The government aims to help the northern spotted owl, which is threatened with extinction, by reducing the number of barred owls in Washington, Oregon and northern California. (Don Ryan/AP)

Government wildlife officials are planning to play referee in a survival contest between two species of owls.

On Tuesday, the U.S. Fish and Wildlife Service released a final review of an experiment to see whether killing barred owls will assist northern spotted owls, which are threatened with extinction.

The agency plans to kill 3,603 barred owls in parts of Oregon, Washington and California in the next four years.

Animal activists say the government should let the more dominant bird prevail, as nature intended.

“To people who say to me that we should leave those owls alone, my response is, ‘So you’re accepting the extinction of the spotted owl? That’s okay?’ ” Robin Bown, a federal wildlife biologist, told the Los Angeles Times.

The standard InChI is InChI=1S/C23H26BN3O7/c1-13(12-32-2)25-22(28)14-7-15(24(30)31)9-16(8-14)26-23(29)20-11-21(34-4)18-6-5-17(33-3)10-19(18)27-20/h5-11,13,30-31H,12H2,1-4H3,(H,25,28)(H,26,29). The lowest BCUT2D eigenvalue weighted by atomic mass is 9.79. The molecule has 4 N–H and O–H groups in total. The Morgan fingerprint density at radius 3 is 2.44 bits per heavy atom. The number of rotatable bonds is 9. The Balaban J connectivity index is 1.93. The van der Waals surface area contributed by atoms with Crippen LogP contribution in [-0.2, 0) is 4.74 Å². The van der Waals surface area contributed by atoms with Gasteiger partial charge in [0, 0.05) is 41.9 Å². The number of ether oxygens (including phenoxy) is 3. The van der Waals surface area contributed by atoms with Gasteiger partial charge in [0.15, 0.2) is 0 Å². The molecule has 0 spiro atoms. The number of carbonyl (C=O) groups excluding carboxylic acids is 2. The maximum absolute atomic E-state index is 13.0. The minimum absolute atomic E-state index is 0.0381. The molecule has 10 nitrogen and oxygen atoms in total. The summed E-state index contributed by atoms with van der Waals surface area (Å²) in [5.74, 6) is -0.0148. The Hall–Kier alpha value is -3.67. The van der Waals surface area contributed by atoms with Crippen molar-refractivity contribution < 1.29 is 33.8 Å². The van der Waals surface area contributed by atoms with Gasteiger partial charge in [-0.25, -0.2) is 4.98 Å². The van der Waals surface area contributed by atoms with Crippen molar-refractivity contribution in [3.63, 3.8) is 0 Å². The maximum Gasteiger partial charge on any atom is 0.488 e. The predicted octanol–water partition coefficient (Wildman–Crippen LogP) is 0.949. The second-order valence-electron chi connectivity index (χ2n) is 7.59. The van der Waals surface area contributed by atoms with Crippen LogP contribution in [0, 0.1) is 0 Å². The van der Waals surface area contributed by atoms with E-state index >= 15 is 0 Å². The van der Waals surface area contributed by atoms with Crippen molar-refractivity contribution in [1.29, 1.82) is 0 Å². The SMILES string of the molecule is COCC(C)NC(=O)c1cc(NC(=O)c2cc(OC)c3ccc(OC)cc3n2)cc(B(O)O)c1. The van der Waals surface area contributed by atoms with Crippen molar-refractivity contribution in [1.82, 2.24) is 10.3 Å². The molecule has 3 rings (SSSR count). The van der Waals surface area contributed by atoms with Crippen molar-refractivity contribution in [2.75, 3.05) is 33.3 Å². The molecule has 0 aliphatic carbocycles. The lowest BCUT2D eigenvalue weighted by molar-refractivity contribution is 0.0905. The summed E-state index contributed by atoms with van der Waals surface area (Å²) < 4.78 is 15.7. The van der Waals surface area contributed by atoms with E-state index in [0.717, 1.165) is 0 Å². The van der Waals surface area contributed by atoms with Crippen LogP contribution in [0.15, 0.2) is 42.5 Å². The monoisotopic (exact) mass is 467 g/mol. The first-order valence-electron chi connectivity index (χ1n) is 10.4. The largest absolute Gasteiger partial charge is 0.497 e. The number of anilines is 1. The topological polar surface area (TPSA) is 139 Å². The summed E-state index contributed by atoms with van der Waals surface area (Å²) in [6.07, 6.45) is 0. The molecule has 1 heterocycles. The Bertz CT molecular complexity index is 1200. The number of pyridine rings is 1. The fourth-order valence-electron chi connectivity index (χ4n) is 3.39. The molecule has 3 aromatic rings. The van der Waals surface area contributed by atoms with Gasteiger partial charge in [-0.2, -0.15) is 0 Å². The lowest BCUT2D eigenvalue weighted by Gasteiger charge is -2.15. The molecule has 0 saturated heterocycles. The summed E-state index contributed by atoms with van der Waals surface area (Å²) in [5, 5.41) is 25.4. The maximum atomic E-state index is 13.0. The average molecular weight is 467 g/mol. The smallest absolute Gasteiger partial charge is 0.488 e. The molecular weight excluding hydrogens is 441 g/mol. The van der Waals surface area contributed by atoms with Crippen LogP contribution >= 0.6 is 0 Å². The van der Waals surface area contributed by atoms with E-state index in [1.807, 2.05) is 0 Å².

Barred owls, like this one, migrated from the East Coast over the past century and have moved into the spotted owl's territory in the Pacific Northwest. They are considered a major threat to the smaller bird. (Toby Talbot/AP)

Unless barred owls are brought under control, the spotted owl might disappear from areas of Washington and Oregon’s Coast Range in coming decades.

— MCT Information Services